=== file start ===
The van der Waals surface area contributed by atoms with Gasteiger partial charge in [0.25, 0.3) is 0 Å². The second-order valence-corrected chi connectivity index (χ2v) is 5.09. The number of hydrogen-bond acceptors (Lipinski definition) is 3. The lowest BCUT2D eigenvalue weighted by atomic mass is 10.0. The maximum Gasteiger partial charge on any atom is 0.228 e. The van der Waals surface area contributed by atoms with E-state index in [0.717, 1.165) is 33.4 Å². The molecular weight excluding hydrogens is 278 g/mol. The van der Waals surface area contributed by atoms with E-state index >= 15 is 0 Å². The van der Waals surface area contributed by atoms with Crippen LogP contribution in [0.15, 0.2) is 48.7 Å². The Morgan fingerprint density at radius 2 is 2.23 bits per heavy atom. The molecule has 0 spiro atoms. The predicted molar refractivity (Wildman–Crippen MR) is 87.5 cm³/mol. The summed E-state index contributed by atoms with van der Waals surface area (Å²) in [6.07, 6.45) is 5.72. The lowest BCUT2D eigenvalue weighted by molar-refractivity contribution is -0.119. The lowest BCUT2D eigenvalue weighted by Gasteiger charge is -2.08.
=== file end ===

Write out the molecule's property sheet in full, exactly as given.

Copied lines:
The van der Waals surface area contributed by atoms with Gasteiger partial charge in [0.25, 0.3) is 0 Å². The second-order valence-corrected chi connectivity index (χ2v) is 5.09. The number of hydrogen-bond acceptors (Lipinski definition) is 3. The lowest BCUT2D eigenvalue weighted by atomic mass is 10.0. The maximum Gasteiger partial charge on any atom is 0.228 e. The van der Waals surface area contributed by atoms with E-state index in [0.717, 1.165) is 33.4 Å². The molecular weight excluding hydrogens is 278 g/mol. The van der Waals surface area contributed by atoms with E-state index >= 15 is 0 Å². The van der Waals surface area contributed by atoms with Crippen LogP contribution in [0.15, 0.2) is 48.7 Å². The Morgan fingerprint density at radius 2 is 2.23 bits per heavy atom. The molecule has 0 spiro atoms. The predicted molar refractivity (Wildman–Crippen MR) is 87.5 cm³/mol. The summed E-state index contributed by atoms with van der Waals surface area (Å²) in [6.07, 6.45) is 5.72. The lowest BCUT2D eigenvalue weighted by molar-refractivity contribution is -0.119. The lowest BCUT2D eigenvalue weighted by Gasteiger charge is -2.08.